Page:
“Ew, what do you mean you caught flu? What have you been doing?”
“Well I was on the bus next to this guy who was sneezing and not using a hanky.”
“Well that’ll teach you to be the kind of person who catches the bus then. What do you expect if you sit next to people.”
“He didn’t tell me he had flu!”
“They never do. He’s just like all the other people who catch buses. Filthy. If you were well brought up you’d never have caught it. Slut!”
Why it is that we always seem to have conversations like this about STIs and never about other infections? Why is it that the kind of people who are self-appointed COVID super-spreaders are often quite happy to slut shame people who’ve had sex and contracted chlamydia?
Because double standards.
Most STIs are relatively harmless. Even HIV, once one of the world’s foremost health challenges, can now be managed. And yet, with the rise of antibiotic resistant infections, we may well find ourselves dealing with strains of bacteria that are either very hard or impossible to treat. This is already happening with gonorrhoea.
The most dangerous thing about STIs is generally people’s unwillingness to discuss them because of the stigma that surrounds them. This makes conversations about one’s sexual health status more difficult and makes it more difficult to plan sensibly so we can stop their spread.
Abstinence, scream the religious fantasists. Historically abstinence has done less to promote sexual health than it has done to promote lying and hypocrisy. Nor should we give in to people who are determined to foist their own uncomfortable relationship with their sexuality onto others – it’s a matter of personal choice and consent if, how and when we have sex – but consent does require us to be informed which is why we should facilitate frank, shame-free conversations.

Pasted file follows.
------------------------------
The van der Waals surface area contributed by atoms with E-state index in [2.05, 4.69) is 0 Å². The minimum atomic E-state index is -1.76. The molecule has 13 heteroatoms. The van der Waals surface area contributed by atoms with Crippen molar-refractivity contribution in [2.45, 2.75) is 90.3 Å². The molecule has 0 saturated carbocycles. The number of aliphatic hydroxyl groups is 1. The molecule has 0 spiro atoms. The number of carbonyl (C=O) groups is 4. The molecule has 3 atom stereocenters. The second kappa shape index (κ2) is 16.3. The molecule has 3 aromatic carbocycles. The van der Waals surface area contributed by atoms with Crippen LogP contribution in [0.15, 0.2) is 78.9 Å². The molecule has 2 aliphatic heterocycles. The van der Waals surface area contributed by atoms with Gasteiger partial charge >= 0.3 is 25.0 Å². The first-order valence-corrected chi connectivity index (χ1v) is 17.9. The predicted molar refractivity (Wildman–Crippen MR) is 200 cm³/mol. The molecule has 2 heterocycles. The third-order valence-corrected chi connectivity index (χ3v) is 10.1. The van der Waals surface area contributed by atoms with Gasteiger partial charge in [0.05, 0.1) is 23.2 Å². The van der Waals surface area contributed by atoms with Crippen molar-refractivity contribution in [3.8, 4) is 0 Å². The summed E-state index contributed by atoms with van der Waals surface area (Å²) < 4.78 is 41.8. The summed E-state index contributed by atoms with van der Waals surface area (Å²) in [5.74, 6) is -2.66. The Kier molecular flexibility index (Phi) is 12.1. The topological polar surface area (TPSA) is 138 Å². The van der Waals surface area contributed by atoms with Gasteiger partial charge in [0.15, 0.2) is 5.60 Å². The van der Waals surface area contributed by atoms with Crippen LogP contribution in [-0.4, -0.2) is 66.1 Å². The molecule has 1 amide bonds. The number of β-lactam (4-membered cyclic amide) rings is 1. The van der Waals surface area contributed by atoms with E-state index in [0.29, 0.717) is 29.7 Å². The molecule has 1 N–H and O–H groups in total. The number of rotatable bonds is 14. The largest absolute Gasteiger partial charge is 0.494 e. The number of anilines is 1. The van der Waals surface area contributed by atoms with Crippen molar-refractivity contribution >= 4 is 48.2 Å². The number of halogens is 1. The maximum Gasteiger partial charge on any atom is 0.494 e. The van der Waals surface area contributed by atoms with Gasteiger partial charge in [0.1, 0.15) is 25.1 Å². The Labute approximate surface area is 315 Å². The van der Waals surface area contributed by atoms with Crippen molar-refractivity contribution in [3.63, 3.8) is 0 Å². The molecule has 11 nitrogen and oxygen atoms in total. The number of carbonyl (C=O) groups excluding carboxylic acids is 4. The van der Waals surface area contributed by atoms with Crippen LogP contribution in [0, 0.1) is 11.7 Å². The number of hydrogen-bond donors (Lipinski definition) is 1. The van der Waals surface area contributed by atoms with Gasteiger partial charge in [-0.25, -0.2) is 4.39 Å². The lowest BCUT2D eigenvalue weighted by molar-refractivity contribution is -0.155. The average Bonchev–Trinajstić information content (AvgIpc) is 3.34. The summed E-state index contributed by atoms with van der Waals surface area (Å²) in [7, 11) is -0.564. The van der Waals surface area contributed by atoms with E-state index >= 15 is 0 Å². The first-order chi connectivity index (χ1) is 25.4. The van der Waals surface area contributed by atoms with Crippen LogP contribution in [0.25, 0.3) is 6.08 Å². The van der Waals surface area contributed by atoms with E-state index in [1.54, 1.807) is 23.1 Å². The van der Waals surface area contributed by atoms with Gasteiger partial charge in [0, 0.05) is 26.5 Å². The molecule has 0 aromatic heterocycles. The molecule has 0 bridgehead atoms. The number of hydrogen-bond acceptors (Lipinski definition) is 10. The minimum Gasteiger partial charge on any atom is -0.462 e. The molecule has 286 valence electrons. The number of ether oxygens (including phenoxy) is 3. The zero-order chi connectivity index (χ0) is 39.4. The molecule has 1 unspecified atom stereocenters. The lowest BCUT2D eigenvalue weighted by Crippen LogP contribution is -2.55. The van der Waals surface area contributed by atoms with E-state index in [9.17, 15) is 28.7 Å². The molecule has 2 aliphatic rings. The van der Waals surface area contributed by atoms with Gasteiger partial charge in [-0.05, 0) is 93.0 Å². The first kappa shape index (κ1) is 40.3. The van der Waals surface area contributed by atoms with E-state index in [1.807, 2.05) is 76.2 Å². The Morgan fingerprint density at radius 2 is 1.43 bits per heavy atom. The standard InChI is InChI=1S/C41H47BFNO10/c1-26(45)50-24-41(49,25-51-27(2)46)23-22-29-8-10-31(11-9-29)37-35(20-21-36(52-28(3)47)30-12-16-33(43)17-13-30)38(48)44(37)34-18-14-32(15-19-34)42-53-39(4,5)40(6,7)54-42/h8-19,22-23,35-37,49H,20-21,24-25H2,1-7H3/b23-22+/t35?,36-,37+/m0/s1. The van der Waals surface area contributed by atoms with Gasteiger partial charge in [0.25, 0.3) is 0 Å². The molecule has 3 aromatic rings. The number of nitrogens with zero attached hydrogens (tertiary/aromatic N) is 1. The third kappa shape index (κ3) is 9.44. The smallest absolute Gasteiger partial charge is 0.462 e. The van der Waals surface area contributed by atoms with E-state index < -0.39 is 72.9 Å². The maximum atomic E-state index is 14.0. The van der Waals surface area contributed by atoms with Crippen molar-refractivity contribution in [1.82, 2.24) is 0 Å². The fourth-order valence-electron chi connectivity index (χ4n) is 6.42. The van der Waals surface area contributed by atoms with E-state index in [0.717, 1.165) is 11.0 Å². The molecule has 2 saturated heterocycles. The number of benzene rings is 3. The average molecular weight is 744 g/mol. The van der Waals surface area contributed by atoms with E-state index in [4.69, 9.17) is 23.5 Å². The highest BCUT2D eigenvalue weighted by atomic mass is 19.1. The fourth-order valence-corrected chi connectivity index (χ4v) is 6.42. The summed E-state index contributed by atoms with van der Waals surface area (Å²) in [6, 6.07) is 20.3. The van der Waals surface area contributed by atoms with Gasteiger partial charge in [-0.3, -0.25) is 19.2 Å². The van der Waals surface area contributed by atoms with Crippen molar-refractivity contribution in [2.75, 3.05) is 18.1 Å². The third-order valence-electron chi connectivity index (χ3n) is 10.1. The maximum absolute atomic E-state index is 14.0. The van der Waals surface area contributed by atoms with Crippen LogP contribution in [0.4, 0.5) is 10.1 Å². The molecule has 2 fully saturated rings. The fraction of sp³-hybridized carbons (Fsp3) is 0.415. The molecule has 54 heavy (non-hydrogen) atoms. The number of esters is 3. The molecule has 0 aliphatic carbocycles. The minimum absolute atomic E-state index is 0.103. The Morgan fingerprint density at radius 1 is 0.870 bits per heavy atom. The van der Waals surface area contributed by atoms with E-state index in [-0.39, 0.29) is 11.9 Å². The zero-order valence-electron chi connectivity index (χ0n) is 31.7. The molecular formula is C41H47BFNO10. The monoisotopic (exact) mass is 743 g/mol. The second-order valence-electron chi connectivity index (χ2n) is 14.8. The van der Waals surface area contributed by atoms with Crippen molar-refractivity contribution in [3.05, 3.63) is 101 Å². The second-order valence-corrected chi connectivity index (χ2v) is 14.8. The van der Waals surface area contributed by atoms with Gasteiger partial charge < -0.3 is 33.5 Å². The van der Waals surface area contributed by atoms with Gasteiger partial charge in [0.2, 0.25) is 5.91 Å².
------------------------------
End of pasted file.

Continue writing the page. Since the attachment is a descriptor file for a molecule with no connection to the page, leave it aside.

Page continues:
That’s what I hope the latest episode of Beyond Monogamy offers. We’re joined by Amanda Jeffrey, Head of Sexual and Reproductive heath at METRO an equalities and diversity charity that promotes health and wellbeing to anyone experiencing issues relating to gender, sexuality, diversity, equality, or identity predominantly across London and in the SE of England. Also by Kate Oliver, from Illinois, President of the Kinder Foundation, which sometimes describes itself as the Amazon of sexual health. Finally by Peter Greenhouse of the BASHH; the British Association for Sexual Health & HIV.
This is one of our favourite episodes so far. It’s just fun – and hopefully informative. With an issue like sexual health it’s hard to have too much information. We’re super grateful to our three guests for giving their time and sharing their professional expertise.
Lastly, something we didn’t mention in the show; sometimes staff at sexual health clinics haven’t actually heard it all and much fun is to be had taking their surveys and sharing the intimate details of one’s sex life. It brightens everyone’s day. Don’t forget to be kind and considerate though!